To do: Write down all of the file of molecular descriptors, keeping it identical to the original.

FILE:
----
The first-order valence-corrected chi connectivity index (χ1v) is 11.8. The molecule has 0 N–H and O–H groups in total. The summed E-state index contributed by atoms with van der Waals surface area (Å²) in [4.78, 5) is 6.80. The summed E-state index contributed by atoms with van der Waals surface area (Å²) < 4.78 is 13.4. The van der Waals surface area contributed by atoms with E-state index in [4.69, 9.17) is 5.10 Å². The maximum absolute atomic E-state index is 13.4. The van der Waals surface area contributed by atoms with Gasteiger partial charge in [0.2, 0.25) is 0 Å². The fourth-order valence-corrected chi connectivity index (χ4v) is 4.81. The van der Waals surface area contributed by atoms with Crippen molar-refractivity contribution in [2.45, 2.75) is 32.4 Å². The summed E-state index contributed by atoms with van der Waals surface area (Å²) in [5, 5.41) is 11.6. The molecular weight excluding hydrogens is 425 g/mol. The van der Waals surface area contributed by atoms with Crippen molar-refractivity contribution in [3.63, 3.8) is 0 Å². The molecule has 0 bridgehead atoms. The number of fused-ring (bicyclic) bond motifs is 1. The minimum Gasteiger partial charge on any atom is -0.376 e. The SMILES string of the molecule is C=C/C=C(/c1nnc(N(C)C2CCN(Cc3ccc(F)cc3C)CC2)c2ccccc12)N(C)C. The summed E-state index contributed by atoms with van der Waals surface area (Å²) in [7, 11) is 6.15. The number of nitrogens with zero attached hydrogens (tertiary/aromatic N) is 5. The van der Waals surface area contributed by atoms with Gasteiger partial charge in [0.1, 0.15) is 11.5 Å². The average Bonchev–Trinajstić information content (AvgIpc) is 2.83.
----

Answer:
The first-order valence-corrected chi connectivity index (χ1v) is 11.8. The molecule has 0 N–H and O–H groups in total. The summed E-state index contributed by atoms with van der Waals surface area (Å²) in [4.78, 5) is 6.80. The summed E-state index contributed by atoms with van der Waals surface area (Å²) < 4.78 is 13.4. The van der Waals surface area contributed by atoms with E-state index in [4.69, 9.17) is 5.10 Å². The maximum absolute atomic E-state index is 13.4. The van der Waals surface area contributed by atoms with Gasteiger partial charge in [0.2, 0.25) is 0 Å². The fourth-order valence-corrected chi connectivity index (χ4v) is 4.81. The van der Waals surface area contributed by atoms with Crippen molar-refractivity contribution in [2.45, 2.75) is 32.4 Å². The summed E-state index contributed by atoms with van der Waals surface area (Å²) in [5, 5.41) is 11.6. The molecular weight excluding hydrogens is 425 g/mol. The van der Waals surface area contributed by atoms with Crippen molar-refractivity contribution in [3.63, 3.8) is 0 Å². The molecule has 0 bridgehead atoms. The number of fused-ring (bicyclic) bond motifs is 1. The minimum Gasteiger partial charge on any atom is -0.376 e. The SMILES string of the molecule is C=C/C=C(/c1nnc(N(C)C2CCN(Cc3ccc(F)cc3C)CC2)c2ccccc12)N(C)C. The summed E-state index contributed by atoms with van der Waals surface area (Å²) in [7, 11) is 6.15. The number of nitrogens with zero attached hydrogens (tertiary/aromatic N) is 5. The van der Waals surface area contributed by atoms with Gasteiger partial charge in [0.1, 0.15) is 11.5 Å². The average Bonchev–Trinajstić information content (AvgIpc) is 2.83.